For us, the challenge was that we intentionally built a work for hire studio, so that we had a sustainable business upon which we could start making our own games. From the outset we knew we didn’t want to be a studio that only made our own games, and lived or died by their success.
But once we had built that studio, moving to that next stage of making our own games was harder than we expected in reality. We still took the plunge though, because it was the whole reason we had worked so hard to get to this point. It took longer than we had hoped, but we now have two of our own games in production, as well as continuing with work for hire projects.
Act like you are where you want to be in six months
Someone told me this a few years ago, and it’s been one of the most useful pieces of advice I have ever been given. It’s also one of the hardest to apply in practice, because it increases the risk of the decisions you are making. Of course I don’t follow this rule blindly, but it does guide my decisions and ensures that I’m always trying to look further ahead than I would have done otherwise.
I strongly believe that if you aren’t growing and moving forward, you’re in decline. There is no such thing as standing still, and having this rule in the back of my head helps me to continually strive for the future.
Problems come around twice as quick as you think, positive things take twice as long
It seems to be a general rule that any time we notice something that we think could be a problem in the future, it becomes a real problem more quickly than we expect. And things that we really want, such as a contract that we’re negotiating, always takes longer that we expect.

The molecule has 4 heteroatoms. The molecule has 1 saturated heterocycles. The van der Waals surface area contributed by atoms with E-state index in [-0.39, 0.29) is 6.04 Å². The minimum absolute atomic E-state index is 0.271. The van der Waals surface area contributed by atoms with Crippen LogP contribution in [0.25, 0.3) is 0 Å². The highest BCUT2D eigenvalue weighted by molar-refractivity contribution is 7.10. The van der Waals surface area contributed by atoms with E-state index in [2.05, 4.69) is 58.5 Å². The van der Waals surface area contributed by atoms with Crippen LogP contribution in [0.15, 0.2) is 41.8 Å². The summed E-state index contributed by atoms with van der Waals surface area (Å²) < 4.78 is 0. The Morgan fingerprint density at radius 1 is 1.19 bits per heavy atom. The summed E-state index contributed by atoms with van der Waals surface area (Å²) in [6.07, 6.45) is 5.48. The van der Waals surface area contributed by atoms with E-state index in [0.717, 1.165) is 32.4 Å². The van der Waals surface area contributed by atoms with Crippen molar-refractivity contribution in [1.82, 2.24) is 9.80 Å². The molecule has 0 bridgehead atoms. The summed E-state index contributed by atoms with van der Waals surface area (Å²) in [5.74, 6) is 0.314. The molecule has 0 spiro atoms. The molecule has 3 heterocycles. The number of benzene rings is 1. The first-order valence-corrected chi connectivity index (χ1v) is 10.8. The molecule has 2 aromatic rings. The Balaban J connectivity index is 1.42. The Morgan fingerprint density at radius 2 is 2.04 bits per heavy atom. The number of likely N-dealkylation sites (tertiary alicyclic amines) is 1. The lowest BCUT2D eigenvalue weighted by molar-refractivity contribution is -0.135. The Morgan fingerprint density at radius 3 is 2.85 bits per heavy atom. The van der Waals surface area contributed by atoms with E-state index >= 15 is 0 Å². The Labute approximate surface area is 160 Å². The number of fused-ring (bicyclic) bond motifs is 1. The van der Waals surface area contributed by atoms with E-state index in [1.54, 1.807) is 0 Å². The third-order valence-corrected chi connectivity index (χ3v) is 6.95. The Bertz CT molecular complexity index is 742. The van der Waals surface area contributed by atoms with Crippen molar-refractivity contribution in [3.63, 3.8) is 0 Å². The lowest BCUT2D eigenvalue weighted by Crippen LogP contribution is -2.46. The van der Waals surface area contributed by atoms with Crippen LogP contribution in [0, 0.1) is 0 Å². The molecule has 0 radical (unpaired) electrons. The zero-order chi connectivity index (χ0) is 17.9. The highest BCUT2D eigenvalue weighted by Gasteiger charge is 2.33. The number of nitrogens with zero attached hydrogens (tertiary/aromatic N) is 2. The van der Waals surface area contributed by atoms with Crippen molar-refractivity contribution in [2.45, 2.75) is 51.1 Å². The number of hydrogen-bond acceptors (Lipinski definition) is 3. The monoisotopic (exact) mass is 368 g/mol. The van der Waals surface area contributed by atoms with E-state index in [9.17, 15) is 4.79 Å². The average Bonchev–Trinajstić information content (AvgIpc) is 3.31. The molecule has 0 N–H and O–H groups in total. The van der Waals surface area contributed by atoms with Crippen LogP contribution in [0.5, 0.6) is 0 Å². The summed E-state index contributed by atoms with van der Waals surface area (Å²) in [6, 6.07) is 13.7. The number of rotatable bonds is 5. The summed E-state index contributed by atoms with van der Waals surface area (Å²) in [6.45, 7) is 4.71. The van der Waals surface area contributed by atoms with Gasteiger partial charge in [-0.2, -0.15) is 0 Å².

The lesson here is, never put off dealing with something as soon as you spot it, even if you’re slightly pre-empting an issue. And always plan for everything good to take twice as long as you estimate or are told they will - mainly regarding your cashflow!
Getting business perspective
It’s really important that you can take a step back and be honest with yourself. Try and see how other people would perceive your business. Being able to recognise your weaknesses is perhaps more important than being able to recognise your strengths. Be able to take criticism and actively seek out advice. With Remode, we (hopefully) recognise ours.
Our strengths are having a sustainable studio that people trust. Our weakness is that we haven’t had that ‘hit’ game yet that defines us, and we know that this is what we need to do to take the next step in our business, and that’s what we have spent the last year, and will be spending the foreseeable future, working on.
Conclusion? It’s hard but it’s worth it
If you think establishing a start-up is the hard bit, the next stage is even harder. Thinking about the long-term vision as a start-up is one thing, acting on it and making it a reality is harder. We haven’t got through this stage yet, but we’re very much in it and have learned so much already.
We can’t be certain we’re doing the right things yet, but we are staying true to our vision and we continually question ourselves and reassess our position. Having conviction and goals is important, ability to act on it, whilst being agile enough to pivot and be pro-active (not just reactive) within that is a skill that you must learn.
But after all the headaches, all-nighters and learning from mistakes, if you can build the right team, look ahead with a clear vision and act on it, cope with the highs and the lows and use your time effectively, you will be in a good position to go from start-up to established studio.
Good luck to you.